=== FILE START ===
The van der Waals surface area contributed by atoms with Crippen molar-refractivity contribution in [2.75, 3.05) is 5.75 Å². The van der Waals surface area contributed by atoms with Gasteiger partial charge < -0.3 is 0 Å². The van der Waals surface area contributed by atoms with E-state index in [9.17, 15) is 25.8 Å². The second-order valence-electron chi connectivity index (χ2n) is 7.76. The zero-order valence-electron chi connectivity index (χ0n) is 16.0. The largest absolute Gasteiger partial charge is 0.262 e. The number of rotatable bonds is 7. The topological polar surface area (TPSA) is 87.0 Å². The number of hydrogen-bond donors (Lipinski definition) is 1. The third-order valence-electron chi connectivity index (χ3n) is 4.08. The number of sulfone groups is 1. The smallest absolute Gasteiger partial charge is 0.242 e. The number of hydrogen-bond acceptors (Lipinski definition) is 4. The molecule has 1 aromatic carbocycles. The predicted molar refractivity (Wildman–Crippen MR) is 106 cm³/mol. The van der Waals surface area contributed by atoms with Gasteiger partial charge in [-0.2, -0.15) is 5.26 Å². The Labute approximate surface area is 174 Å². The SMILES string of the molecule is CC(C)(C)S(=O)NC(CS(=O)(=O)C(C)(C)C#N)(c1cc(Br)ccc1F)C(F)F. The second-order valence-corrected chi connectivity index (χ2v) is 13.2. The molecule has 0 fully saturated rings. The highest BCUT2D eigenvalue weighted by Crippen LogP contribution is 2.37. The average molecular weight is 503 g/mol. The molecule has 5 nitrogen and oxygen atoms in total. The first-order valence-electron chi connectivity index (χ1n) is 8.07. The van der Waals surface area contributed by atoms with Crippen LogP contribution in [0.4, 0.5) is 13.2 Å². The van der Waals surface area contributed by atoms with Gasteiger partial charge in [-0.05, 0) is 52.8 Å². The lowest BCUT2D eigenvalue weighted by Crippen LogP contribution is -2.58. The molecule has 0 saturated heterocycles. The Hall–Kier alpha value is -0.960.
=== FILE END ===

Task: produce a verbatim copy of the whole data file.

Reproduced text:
The van der Waals surface area contributed by atoms with Crippen molar-refractivity contribution in [2.75, 3.05) is 5.75 Å². The van der Waals surface area contributed by atoms with Gasteiger partial charge < -0.3 is 0 Å². The van der Waals surface area contributed by atoms with E-state index in [9.17, 15) is 25.8 Å². The second-order valence-electron chi connectivity index (χ2n) is 7.76. The zero-order valence-electron chi connectivity index (χ0n) is 16.0. The largest absolute Gasteiger partial charge is 0.262 e. The number of rotatable bonds is 7. The topological polar surface area (TPSA) is 87.0 Å². The number of hydrogen-bond donors (Lipinski definition) is 1. The third-order valence-electron chi connectivity index (χ3n) is 4.08. The number of sulfone groups is 1. The smallest absolute Gasteiger partial charge is 0.242 e. The number of hydrogen-bond acceptors (Lipinski definition) is 4. The molecule has 1 aromatic carbocycles. The predicted molar refractivity (Wildman–Crippen MR) is 106 cm³/mol. The van der Waals surface area contributed by atoms with Gasteiger partial charge in [-0.2, -0.15) is 5.26 Å². The Labute approximate surface area is 174 Å². The SMILES string of the molecule is CC(C)(C)S(=O)NC(CS(=O)(=O)C(C)(C)C#N)(c1cc(Br)ccc1F)C(F)F. The second-order valence-corrected chi connectivity index (χ2v) is 13.2. The molecule has 0 fully saturated rings. The highest BCUT2D eigenvalue weighted by Crippen LogP contribution is 2.37. The average molecular weight is 503 g/mol. The molecule has 5 nitrogen and oxygen atoms in total. The first-order valence-electron chi connectivity index (χ1n) is 8.07. The van der Waals surface area contributed by atoms with Crippen LogP contribution in [0.4, 0.5) is 13.2 Å². The van der Waals surface area contributed by atoms with Gasteiger partial charge in [-0.05, 0) is 52.8 Å². The lowest BCUT2D eigenvalue weighted by Crippen LogP contribution is -2.58. The molecule has 0 saturated heterocycles. The Hall–Kier alpha value is -0.960.